Winston and Janet Howes had been married for 33 years when Janet died suddenly from heart failure.
A few months later, the British farmer had a sudden thought to create a sort of memorial in her name.
“I thought it was a great idea—it was a flash of inspiration—and I planted several thousand oak trees,” he told Telegraph UK.
Howes owns 112-acres of farmland, and began planting oak saplings every week. Then he brought in people specifically to help with this project. After a few months, he’d created the beginnings of a forest of 6,000 oaks.
But it wasn’t until 17 years later, with the trees grown to a considerable size, that anyone realized what it was he’d done.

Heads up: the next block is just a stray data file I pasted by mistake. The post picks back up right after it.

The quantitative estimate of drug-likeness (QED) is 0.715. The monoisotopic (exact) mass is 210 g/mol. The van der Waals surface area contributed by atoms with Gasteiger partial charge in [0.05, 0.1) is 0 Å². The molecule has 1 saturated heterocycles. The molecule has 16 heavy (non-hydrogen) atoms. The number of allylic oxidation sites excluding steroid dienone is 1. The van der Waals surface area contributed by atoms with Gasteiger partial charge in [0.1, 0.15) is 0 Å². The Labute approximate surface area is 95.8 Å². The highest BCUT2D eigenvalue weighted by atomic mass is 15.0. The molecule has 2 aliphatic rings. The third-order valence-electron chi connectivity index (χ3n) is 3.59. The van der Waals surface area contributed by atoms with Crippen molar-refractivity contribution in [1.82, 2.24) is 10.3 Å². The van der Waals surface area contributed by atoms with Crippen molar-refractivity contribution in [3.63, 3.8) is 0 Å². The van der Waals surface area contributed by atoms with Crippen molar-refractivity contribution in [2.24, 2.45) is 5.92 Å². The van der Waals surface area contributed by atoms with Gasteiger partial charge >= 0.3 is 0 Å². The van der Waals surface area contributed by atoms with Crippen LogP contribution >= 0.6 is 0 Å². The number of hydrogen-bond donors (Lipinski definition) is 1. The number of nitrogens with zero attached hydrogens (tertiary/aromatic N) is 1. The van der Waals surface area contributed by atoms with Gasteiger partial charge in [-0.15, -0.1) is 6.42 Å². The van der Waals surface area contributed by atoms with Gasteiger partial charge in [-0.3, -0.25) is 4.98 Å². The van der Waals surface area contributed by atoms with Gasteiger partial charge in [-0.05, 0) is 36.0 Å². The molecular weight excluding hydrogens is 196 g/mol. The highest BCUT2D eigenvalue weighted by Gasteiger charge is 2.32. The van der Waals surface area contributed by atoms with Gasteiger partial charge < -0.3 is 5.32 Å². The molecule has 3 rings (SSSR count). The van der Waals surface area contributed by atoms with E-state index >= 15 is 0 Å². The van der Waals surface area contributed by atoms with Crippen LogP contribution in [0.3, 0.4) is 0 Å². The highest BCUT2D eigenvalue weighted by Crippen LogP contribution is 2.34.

Andy Collett, a hot air balloonist, was in for a surprise when he flew over the field.
“I have my own balloon and am quite a regular flyer – but this was the most amazing sight I have ever seen from the sky.”
“It was a perfect heart hidden away from view—you would not know it was there,” he said.
“You can just imagine the love story.” So he snapped a photo and brought the story to a newspaper.
Howes had planned to put a heart in the center of the 6-acre forest from the very beginning, with the tip of it pointing toward Wotton Hill, which was Janet’s childhood home.
The memorial is so large it cannot be fully seen from the road—only in the air. The only entrance to it is a discrete track leading to the tip of the heart. Inside, there is a garden of daffodils that bloom in the spring.
“I go out there from time to time and sit in the seat I created,” Howes said.
“I also flew over it myself about five years ago,” he told a paper in 2012.